Shaffer brings us all of the outrageous details and salacious gossip in this compilation of the bad boys and bad girls of literature. Chapters are separated by literary period, and discuss the authors from that era. Readers will be struck by the interconnectedness of these great authors’ lives. Infused with Shaffer’s dark humor, Literary Rogues amuses, saddens, and sometimes shocks.
Newbery Medal winner Clare Vanderpool returns with a coming-of-age tale sprinkled with magic and adventure in Navigating Early, set at the end of World War II. Jack Baker’s mother has suddenly died, and his military dad uproots him from Kansas to an all-boys boarding school in Maine. While feeling like a fish out of the very water so prevalent on this campus, Jack does befriend Early Auden, an unusual boy who seems to have his run of the school. Early is an orphan whose brother was a superstar at the school but whom everyone (except Early) believes to have died in the war.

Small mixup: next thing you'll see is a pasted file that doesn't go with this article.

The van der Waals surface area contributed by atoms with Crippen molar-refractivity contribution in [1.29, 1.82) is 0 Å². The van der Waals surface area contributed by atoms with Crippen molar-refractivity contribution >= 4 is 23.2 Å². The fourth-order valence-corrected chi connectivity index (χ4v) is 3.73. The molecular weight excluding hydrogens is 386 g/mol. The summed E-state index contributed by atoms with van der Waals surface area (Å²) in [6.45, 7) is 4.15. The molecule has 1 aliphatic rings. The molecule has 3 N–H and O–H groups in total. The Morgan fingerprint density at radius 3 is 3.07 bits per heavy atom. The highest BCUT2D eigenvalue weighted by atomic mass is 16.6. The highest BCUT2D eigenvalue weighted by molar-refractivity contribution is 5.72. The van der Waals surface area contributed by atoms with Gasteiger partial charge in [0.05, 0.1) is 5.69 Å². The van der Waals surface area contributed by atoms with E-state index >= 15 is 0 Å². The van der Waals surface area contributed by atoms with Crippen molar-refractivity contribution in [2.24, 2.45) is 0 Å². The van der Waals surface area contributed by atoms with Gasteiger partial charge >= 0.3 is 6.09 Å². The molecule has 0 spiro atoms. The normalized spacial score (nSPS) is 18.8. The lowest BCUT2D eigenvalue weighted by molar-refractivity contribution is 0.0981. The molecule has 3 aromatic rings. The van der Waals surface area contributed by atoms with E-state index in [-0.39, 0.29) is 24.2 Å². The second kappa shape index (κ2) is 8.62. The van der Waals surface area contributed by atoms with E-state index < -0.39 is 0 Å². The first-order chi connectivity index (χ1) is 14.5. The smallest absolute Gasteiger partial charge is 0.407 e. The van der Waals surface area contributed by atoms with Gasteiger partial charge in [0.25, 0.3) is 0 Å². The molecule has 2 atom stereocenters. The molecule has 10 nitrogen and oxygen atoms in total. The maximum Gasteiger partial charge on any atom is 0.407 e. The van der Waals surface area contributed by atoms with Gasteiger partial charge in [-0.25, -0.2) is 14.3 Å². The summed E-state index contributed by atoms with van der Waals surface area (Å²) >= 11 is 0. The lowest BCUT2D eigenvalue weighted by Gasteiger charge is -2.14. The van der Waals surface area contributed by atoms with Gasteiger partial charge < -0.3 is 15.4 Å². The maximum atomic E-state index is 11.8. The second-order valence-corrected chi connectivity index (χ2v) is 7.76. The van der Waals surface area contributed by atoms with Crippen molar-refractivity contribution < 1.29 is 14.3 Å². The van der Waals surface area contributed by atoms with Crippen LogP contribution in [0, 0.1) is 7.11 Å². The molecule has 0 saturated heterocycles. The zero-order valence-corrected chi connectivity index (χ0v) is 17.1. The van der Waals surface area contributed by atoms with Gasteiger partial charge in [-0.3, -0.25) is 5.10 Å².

As the two get to know one another, it is clear that while Early may be quirky, even obsessive; he definitely has a gift for numbers. He sees colors in numbers and fashions a story about the number Pi. Early shares his story of Pi with Jack, and Jack agrees to accompany Early on his quest for his missing brother and a legendary great black bear along the Appalachian Trail. Early’s Pi story is filled with pirates, volcanoes, and extraordinary escapades. Oddly, the boys’ journey parallels Pi’s story, as they encounter similar characters and excitement along the Trail. The two travel by land and sea all while overcoming obstacles and learning more about other and themselves.